Welcome to the UK in 2009 where child labour is rife

I like to listen to late-night phone-ins to help me get to sleep; but one recently on BBC Radio 5Live certainly kept me awake.

To mark National Carers Week listeners were invited to ring in with their stories and as the evening unfolded, so a pattern emerged of people of all ages, backgrounds, ethnicity basically saving the government millions by caring for relatives and friends and not being paid for the service. Radio is excellent for graphic imagery; we were asked to picture a businessman moving from the boardroom to his mother’s bathroom and talking of losing the plot when she wet the floor of the kitchen.

Disabled person and carerI have been around care a long time but only from the point of view of a paid carer; either as a residential social worker or social worker/commissioning manager. More latterly, since changing careers and working with helping care organisations with publicity and marketing, I have come to realise that this army of unpaid social workers is fighting an unjust war. Stephen Nolan’s programme highlighted the flaws in a system that allows teenagers to spend leisure (and sometimes school) time looking after a disabled relative instead of enjoying a youth they will look back on as empty.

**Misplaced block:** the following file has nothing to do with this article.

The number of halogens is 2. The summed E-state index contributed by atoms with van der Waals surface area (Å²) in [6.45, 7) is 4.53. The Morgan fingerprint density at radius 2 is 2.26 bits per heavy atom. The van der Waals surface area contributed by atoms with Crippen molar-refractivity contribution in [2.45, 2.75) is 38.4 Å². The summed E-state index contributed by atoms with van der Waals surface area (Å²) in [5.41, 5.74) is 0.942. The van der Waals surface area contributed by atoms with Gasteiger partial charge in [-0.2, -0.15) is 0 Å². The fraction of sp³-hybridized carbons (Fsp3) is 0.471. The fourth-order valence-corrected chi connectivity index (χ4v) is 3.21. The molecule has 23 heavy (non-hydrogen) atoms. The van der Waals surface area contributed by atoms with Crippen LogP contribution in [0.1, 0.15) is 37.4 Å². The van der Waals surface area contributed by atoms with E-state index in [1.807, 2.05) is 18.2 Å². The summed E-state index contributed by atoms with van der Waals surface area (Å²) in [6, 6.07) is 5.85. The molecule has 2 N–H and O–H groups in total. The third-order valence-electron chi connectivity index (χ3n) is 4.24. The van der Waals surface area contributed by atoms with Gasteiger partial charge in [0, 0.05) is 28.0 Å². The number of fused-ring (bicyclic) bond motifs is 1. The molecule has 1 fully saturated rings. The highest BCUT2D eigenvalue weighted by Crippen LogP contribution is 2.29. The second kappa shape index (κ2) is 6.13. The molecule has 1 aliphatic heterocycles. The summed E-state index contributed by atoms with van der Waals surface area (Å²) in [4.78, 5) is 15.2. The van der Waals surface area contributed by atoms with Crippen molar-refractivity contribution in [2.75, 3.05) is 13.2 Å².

And as the programme presented Stephen Nolan pointed out, he has run this story on a number of occasions and nothing much seems to have changed, other than potential tax breaks for adult carers. Carers organisations are doing fantastic work helping carers with respite breaks and support but it does seem absurd that a country as rich as the UK has to rely on what is little more than child labour to care for its disabled and elderly population. But then I read today that the chief exec of British Airways is asking staff to follow his lead and work for a few weeks gratis to help the company out of its financial difficulties. That’s really nice of him to give up £61,000 (one month of his annual salary). Presumably, if one of his relatives was in the unfortunate position of not being able to control their bowels he would still be able to pay for luxury care, despite his noble gesture of giving up a month’s salary.

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